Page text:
Spring/Summer 2024 denim trends have a split personality, according to Denim Dudes founder Amy Leverton and trend forecaster Shannon Reddy.
One side is simpler with quiet designs—a sartorial palate cleanser for consumers feeling burnt out and bummed out about the state of the world. The other is more complex, embellished and colorful—a hedonistic outburst after years of pandemic-related rules and regulations.
No matter which side of the coin brands land on, there is a deep well of inspiration and references designers can scour for their collections. At Kingpins Amsterdam, the duo presented four themes that represent these dualling perspectives. With trends no longer filtered through traditional gatekeepers like editors, celebrities, or department store buyers, Leverton said new fashion bubbling up on the streets and social media is going straight to consumers unedited. Consumers are simultaneously exploring “more proactive solutions” like environmental activism, cultural credibility, authenticity and integrity.
Here’s a look at the four trends to know for Spring/Summer 2024.
Moving away from the noughties, X-S reframes nostalgia for the early internet years for new inclusive generations rather than simply replicating it.
Escapism and the return of nightlife is driving this maximalist trend, Leverton said, noting that Levi’s summed up this look in its recent collaboration with Ambush. Colors are bright, poppy and synthetic, while indigo hues are dark with a green or yellow tint. Rises are low and revealing. Double denim is elevated through unconventional silhouettes. Garments are pierced with charms or airbrushed with loud colors.
“Dressing after times of crisis is heavily reflected on the runway with all of these attention-grabbing looks,” Reddy said.
“You have to be the noise,” Leverton added.
X-S also has a strong gender-free undertone. Though gender-neutral ranges have been around for a while, Leverton said the styles were cliché and tomboy. “It was just women wearing men’s jeans,” she said. “What’s really exciting in the latest shift and iteration of gender neutrality is that men are more comfortable—thanks to people like Harry Styles—to wear feminine garments. The feminine look is, for the first time in history, being heralded which is amazing.”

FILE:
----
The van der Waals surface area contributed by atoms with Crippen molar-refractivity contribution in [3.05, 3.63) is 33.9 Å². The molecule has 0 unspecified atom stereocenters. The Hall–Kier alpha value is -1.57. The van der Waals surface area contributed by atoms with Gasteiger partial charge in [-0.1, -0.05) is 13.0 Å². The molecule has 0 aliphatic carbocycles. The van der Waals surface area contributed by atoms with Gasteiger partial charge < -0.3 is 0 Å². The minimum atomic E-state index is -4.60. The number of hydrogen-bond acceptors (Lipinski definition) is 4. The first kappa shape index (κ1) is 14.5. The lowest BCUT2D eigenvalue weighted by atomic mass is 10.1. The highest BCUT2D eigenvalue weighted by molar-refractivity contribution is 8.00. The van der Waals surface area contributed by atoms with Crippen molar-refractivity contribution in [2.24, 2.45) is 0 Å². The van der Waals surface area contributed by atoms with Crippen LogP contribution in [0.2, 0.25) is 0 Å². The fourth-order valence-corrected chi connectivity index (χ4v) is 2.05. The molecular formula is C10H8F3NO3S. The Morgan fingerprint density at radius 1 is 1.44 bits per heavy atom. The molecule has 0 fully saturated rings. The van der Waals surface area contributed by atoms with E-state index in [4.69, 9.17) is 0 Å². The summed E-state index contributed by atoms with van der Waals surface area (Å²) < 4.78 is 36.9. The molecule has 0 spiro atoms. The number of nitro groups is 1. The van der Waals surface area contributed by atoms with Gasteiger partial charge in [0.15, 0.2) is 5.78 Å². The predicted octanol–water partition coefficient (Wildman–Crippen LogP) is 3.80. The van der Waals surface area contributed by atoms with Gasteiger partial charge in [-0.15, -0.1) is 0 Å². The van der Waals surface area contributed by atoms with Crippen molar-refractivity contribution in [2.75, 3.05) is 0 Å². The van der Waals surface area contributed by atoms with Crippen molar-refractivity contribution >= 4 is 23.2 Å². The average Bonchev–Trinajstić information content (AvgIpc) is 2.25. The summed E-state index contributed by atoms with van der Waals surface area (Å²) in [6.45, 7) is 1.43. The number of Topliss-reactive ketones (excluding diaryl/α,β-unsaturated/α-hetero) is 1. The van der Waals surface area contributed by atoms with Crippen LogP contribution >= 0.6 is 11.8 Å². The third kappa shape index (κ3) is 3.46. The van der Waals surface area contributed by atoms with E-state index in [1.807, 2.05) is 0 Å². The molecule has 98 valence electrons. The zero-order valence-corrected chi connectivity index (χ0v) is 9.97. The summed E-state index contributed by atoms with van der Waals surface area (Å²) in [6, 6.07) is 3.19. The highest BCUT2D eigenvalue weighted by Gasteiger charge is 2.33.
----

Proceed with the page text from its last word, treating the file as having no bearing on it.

“Gender-fluid fashion has evolved much beyond simply unisex garments,” Reddy added. “So more than anything, it’s about the freedom to be able to choose and wear whatever you want, and not get stuck in the binary of society standards.”
If X-S is about having fun and living life without worries, Burned Out is for realists. The trend is a dark, rebellious reaction to the current dark mood of the times and ideologies, Reddy said. Or in other words, “a little emo,” she added.
Burned Out’s dark summer palette of inky blues, grays, faded black and overdyed surfaces reflect the psyche of uncertainty and the kind of hopelessness that people are feeling right now, Leverton said.
Column silhouettes, languid layering and corsetry adds subtle sexiness. Remade and upcycled styles are more purposeful and less ragged. Skewed seams take on a more elevated look, while intricate surface designs almost disguise the denim base.
In general, Leverton said the theme calls for “overworked surfaces” that add a smokey, dirty and disheveled look to classic denim.
The Last Tourist
Taking its name from a recent documentary exploring tourism’s effect on the environment and communities, The Last Tourist theme arrives at time when wanderlust is back in full force.
Though it’s a fun and playful aesthetic, the theme is backed by an important message. “After two years of lockdown everyone is very eager to travel, but recent years have forced us to reflect and consider how our travel affects the places and people. Cultural sensitivity and authentic storytelling have led to brands exploring their own heritage,” Reddy said.
“Fashion has always borrowed from other societies, other customs and [designers] reclaim and reframe them through a Western lens,” Leverton added. “So really, this one is talking about celebrating culture and tradition and authenticity from the actual countries where things are being made.”
Warm spicy shades nod to far-flung places as well as the ’70s. Reworked vintage patches, ikat patchwork on paneled workwear and hand-drawn illustrations add a personal vibe to pieces. Stud and crystal embellishments add a touch of resort-friendly glitz.